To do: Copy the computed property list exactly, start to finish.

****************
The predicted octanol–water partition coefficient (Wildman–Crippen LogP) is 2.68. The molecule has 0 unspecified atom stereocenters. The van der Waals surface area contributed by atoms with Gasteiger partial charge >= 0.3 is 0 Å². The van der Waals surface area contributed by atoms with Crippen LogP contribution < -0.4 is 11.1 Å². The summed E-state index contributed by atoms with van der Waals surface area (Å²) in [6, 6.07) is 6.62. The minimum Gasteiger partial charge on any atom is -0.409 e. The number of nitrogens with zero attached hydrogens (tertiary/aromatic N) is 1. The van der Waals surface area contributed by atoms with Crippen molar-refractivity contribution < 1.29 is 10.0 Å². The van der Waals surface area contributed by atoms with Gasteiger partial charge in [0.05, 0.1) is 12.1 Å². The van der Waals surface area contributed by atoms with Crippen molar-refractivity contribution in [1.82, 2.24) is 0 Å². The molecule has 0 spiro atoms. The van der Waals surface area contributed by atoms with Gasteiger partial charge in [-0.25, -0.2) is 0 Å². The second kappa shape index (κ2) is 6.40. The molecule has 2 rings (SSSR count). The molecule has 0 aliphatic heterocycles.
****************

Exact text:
The predicted octanol–water partition coefficient (Wildman–Crippen LogP) is 2.68. The molecule has 0 unspecified atom stereocenters. The van der Waals surface area contributed by atoms with Gasteiger partial charge >= 0.3 is 0 Å². The van der Waals surface area contributed by atoms with Crippen LogP contribution < -0.4 is 11.1 Å². The summed E-state index contributed by atoms with van der Waals surface area (Å²) in [6, 6.07) is 6.62. The minimum Gasteiger partial charge on any atom is -0.409 e. The number of nitrogens with zero attached hydrogens (tertiary/aromatic N) is 1. The van der Waals surface area contributed by atoms with Crippen molar-refractivity contribution < 1.29 is 10.0 Å². The van der Waals surface area contributed by atoms with Gasteiger partial charge in [0.05, 0.1) is 12.1 Å². The van der Waals surface area contributed by atoms with Crippen molar-refractivity contribution in [1.82, 2.24) is 0 Å². The molecule has 0 spiro atoms. The van der Waals surface area contributed by atoms with Gasteiger partial charge in [-0.25, -0.2) is 0 Å². The second kappa shape index (κ2) is 6.40. The molecule has 2 rings (SSSR count). The molecule has 0 aliphatic heterocycles.